Davis Index: Market Intelligence for the Global Metals and Recycled Materials Markets

Tesla and General Motors (GM)—frontrunners in the electric vehicle (EV) market—are unlikely to benefit from a $7,500 federal tax credit, according to Motor & Equipment Manufacturers Association (MEMA).


The US Congress excluded legislation from a spending bill that would have tripled the current limit of 200,000 EVs per manufacturer that can qualify for the tax credit. Had the legislation passed, automakers surpassing the ceiling would have qualified for a $7,000 tax credit on the remaining 400,000 EVs.


However, the legislation is still expected to pass by the middle of this year, likely benefiting competitors like Ford, which will release its battery-powered Mustang Mach-E SUV sometime in the second half of 2020. The legislation would help Ford sell its EVs at a $7,500 discount over comparable GM and Tesla vehicles. Still, Tesla and GM could reduce the prices of their EVs in response, although such a move would be easier for Tesla to digest because their EVs are in higher demand, according to the MEMA report.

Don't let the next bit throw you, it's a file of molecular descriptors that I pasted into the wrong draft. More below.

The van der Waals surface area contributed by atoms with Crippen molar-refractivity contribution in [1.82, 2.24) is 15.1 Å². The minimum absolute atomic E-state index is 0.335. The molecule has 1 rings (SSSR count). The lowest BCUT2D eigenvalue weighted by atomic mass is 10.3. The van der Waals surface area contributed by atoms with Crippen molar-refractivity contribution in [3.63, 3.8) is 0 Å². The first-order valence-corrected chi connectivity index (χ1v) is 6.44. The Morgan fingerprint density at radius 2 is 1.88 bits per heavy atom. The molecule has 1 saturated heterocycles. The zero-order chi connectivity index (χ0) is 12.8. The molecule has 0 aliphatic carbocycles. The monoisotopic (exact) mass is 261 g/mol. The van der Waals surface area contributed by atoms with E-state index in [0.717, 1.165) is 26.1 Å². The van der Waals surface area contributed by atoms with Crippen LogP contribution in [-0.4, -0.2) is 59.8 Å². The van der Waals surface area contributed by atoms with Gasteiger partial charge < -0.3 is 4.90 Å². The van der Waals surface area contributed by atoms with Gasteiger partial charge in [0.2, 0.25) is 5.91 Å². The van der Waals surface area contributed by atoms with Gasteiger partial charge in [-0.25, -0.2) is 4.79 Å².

In the meantime, Hyundai is looking to expand its EV range and plans to invest more than KRW100tn ($86.3bn) over the next five years to develop and sell 44 new types of EVs around the world. Euisin Chung, executive vice chairman of Hyundai Motor Group, said the company would invest KRW 20tn in new technology to transform into a smart vehicle solutions provider during this period.


US$1 = 1,157.48 KRW (as on Jan 2, 2020)

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